Things would reach their inevitable nadir in the CBA 2014/15 season that has just recently ended. The Tigers had just been to the 2013/14 CBA Finals, losing to Beijing in a tough six game series. But the Tigers still had Hudson, who was after all the CBA MVP and had already won a title with Guangdong (ironically, Hudson would help beat Xinjiang in the 2011 Finals). However Sun had himself a quandary;  Jordan Crawford, he of dunking on LeBron James fame and being a decent NBA shooting-guard, was also on the market. Predictably, Xinjiang signed Crawford and waived their right to re-sign Hudson. The Tigers would then surround Crawford with Blatche and several CBA free agents that included Shanghai’s Liu Wei, Zhejiang’s Cao Fei and highly touted teenage power forward Zhou Qi. China recoiled in amazement; this was a super team that no-one could surely stop. Things got so crazy that some idiot made them his preseason favorite to finish top of the standings.

But what went largely unmentioned was that everyone was similarly excited about the 2011/2012 Xinjiang team. Then, amid great fanfare, the Tigers signed Kenyon Martin to play alongside shoot-first point guard Patty Mills and also hired China’s national team coach Bob Donewald to call the plays from the bench. That team collapsed within two months as the Tigers front office improbably began to panic about a 7-4 start to the season (they had gone 31-1 the previous season). Donewald was fired after 13 games, Martin then bought his way out a $3m contract and Mills was cut after being accused by the Tigers of faking an injury (the guard remains adamant that the team tried to make him play with a damaged hamstring). Xinjiang’s front office changed their foreign players five times during that season and ended up losing in the first round of the play-offs to Guangdong.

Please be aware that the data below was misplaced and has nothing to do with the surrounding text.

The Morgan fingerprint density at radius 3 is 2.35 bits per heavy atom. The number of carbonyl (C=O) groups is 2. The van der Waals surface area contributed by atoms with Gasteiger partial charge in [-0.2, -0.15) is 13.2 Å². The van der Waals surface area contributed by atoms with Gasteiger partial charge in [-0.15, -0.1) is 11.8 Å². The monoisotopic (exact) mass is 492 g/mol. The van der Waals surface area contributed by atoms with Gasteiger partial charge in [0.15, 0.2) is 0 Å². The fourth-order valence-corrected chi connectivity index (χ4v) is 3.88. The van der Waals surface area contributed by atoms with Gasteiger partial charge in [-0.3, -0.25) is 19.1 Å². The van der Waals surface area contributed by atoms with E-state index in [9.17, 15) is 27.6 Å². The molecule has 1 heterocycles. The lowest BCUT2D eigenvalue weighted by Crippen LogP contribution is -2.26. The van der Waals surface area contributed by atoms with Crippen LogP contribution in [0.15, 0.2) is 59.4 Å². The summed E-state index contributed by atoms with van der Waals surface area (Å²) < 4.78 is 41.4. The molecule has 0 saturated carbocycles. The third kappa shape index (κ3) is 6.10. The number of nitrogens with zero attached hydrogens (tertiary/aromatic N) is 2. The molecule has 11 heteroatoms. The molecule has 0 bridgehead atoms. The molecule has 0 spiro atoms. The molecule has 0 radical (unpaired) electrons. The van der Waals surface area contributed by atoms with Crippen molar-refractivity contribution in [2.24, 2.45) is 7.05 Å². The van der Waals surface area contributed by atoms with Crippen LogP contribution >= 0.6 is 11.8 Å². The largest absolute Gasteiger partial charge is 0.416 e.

Because its Xinjiang, obviously everything immediately burst into flames in 2014 as well. Crawford contracted an eye infection and was done after five games, in large part one assumes because Urumqi is a vast coal city with some of the worst airborne pollution in the world. As cover, the front office managed to find as a replacement someone called Stefan Bonneau, a point guard who spent most of his career playing in Canada (and I don’t mean for the Raptors). After six games, Bonneau was also gone and ended up signing in the basketball hotbed of Iceland. As a replacement, Xinjiang then brought in Sebastian Telfair but the Tigers still couldn’t squeeze into the play-offs. The problem seemed simple; despite their talent, Xinjiang didn’t know how to play together and threw away games they should have won over and over again. A disastrous 25-13 season was summed up by Liu Wei– who left his hometown Shanghai Sharks after seventeen years to chase one final ring– looking like he would cry at a press conference. Meanwhile, Lester Hudson, who the team tossed aside to sign Crawford, won his second successive MVP and led the Liaoning Leopards to their first CBA Finals since 2008.